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Urban ecotourism: A contradiction in terms?

Key Message

The authors discuss the various benefits of ecotourism operations based in urban environments - benefits related restoration of natural areas, impacts of the transportation of visitors, interpretation and education directed at changing attitudes and values so as to foster pro-environmental behaviour and, finally, the financial viability of ecotourism operations. The authors are able to support the work of Chirgwin and Hughes who state that ‘if ‘nature-based’ is a more appropriate criterion than natural, then this offers a wider range of options for those planning and promoting ecotourism experiences’. “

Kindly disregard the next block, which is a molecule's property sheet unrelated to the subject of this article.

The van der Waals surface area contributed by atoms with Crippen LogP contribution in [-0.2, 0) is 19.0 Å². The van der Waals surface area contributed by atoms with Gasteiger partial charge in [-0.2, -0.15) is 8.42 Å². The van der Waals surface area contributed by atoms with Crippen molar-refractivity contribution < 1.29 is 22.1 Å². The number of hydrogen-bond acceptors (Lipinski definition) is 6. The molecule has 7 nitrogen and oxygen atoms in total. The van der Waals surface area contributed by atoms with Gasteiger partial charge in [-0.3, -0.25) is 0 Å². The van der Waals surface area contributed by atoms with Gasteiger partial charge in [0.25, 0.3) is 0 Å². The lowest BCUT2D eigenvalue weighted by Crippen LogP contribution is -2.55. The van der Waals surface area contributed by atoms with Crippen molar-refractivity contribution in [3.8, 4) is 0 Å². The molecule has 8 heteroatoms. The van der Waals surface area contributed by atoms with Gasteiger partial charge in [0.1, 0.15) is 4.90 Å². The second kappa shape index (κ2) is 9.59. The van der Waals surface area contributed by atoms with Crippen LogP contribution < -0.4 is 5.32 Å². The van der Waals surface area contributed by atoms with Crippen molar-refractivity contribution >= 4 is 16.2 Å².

Source

Higham, J., & Luck, M. (2002). Urban ecotourism: A contradiction in terms? Journal of Ecotourism, 1(1), 36-51.

Purpose

This article examines recent developments in the New Zealand ecotourism sector that highlight the limitations of definitions of ecotourism. It considers the contemporary development of commercial ecotourism operations in urban contexts in New Zealand. The phenomenon of urban ecotourism demonstrates various inherent contradictions relating to definitions of ecotourism. Selected definitions are considered in an attempt to review an extensive and voluminous, but important, literature. Three case studies are then presented to demonstrate the praiseworthy nature of ecotourism development initiatives in urban contexts. The authors conclude that notwithstanding the contradictions, urban ecotourism developments are more able than most to fulfil the lofty ambitions to which ecotourism operators are required to aspire.